Celtic chairman admits board 'accountable' for failure to win 10 in a row

Celtic’s chairman Iain Bankier has admitted the board should be held accountable for last year’s failure to gather a 10th consecutive Scottish league crown.

Ian Bankier. (Photo by Mark Scates / SNS Group)
Ian Bankier. (Photo by Mark Scates / SNS Group)

The chairman was speaking in a pre-recorded interview ahead of the club’s annual general meeting at Celtic Park on Wednesday, alongside chief executive Michael Nicholson and finance officer Chris McKay.

Shareholders gathered having been sent the club’s financial results and accounting period to June, but for the same period on the field chairman Bankier admitted “frankly, it’s hard to see the positives”.

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Lamenting Rangers’ title triumph – secured in March and for the first time since 2011 – Mr Bankier admitted: “The reality is we didn’t achieve our primary objective and the bottom line is we as a board are accountable for that. We are accountable for that as we were accountable for all the other seasons and there is just no shying away from that

“We have analysed in great depth what happened and what went wrong And how we got into the position that we are in and there were lots of things outwith our control but there were lessons and we have learnt them.”

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He did however praise rookie goalkeeper Conor Hazard for his impact on “one big highlight which we shouldn't forget”.

"We won the Scottish Cup which was delayed and played in December which was a record-breaking 12th trophy in a row. It was a tough old day [against Hearts] and we had to dig it out but we did and the star of the show for me was Conor Hazard. He stood up to the plate and block to penalties and we won the cup.”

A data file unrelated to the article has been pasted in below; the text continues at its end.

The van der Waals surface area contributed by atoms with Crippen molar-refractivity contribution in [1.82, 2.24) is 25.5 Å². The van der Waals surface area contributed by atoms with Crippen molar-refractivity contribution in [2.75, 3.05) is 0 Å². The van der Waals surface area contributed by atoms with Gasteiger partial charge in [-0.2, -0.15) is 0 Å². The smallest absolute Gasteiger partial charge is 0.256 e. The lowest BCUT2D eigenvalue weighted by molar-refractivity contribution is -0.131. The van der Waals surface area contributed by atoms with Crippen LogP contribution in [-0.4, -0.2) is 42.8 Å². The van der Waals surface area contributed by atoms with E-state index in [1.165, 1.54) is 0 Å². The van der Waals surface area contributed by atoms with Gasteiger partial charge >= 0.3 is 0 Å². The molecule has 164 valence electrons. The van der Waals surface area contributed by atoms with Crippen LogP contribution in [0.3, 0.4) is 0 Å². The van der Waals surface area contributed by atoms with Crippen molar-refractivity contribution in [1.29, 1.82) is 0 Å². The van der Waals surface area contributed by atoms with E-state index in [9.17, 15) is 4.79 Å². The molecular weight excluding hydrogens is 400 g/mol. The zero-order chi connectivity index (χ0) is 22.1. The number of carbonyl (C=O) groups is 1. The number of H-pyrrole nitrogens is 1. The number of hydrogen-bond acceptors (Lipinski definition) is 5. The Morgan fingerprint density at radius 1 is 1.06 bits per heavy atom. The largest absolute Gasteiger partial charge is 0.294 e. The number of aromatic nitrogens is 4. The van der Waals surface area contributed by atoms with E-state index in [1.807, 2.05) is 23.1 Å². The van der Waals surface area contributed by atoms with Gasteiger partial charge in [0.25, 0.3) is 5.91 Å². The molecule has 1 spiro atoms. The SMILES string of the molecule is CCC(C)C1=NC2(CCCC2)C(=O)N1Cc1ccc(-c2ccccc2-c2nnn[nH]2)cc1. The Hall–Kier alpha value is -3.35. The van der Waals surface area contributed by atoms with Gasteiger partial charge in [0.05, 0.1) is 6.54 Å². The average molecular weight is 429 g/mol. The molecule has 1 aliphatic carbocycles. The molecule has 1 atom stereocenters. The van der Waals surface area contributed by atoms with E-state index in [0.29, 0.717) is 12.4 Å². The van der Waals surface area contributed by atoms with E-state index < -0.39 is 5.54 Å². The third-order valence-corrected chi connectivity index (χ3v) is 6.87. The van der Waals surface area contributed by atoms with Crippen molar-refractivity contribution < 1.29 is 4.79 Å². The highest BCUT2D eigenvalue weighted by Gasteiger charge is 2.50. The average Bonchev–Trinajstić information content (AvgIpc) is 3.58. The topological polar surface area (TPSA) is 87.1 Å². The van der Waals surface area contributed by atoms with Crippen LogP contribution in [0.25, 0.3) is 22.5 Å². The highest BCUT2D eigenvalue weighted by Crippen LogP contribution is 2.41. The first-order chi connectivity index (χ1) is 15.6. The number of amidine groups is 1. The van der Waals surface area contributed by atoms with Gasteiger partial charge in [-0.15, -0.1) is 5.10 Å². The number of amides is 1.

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Away from the pitch Chris McKay also discussed the key points of the accounts with Celtic TV host Gerry McCulloch before the shareholders’ event.

He added: “We recorded a loss of £11.5million before financing and tax last year compared to a profit of 0.1m the year before. Within that we generated gains in sales of 9.4m which was a conscious decision not to sell players the way we could have in the year.

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“What was important was we entered the pandemic with a very strong balance sheet and what is crucial as we have emerged with a very strong balance sheet.

"If you look at the year end we have a £19.4 million cash position therefore strong liquidity and strong values and the playing squad all underpinned by a significant and unutilised banking facility and underpinned by one of the largest season ticket holders’ base in the UK Plus a long list of strong commercial partners including adidas.

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“Player trading is crucial, not just to Celtic but to most clubs these days in order to support a competitive squad and play up to 60 games a season we need to generate earnings from player trading to actually support that infrastructure. Most self-sustaining clubs would say the same.”

Michael Nicholson, who replaced Dominic McKay following his three-month spell at the club, also discussed the club’s position ahead of the meeting of shareholders.

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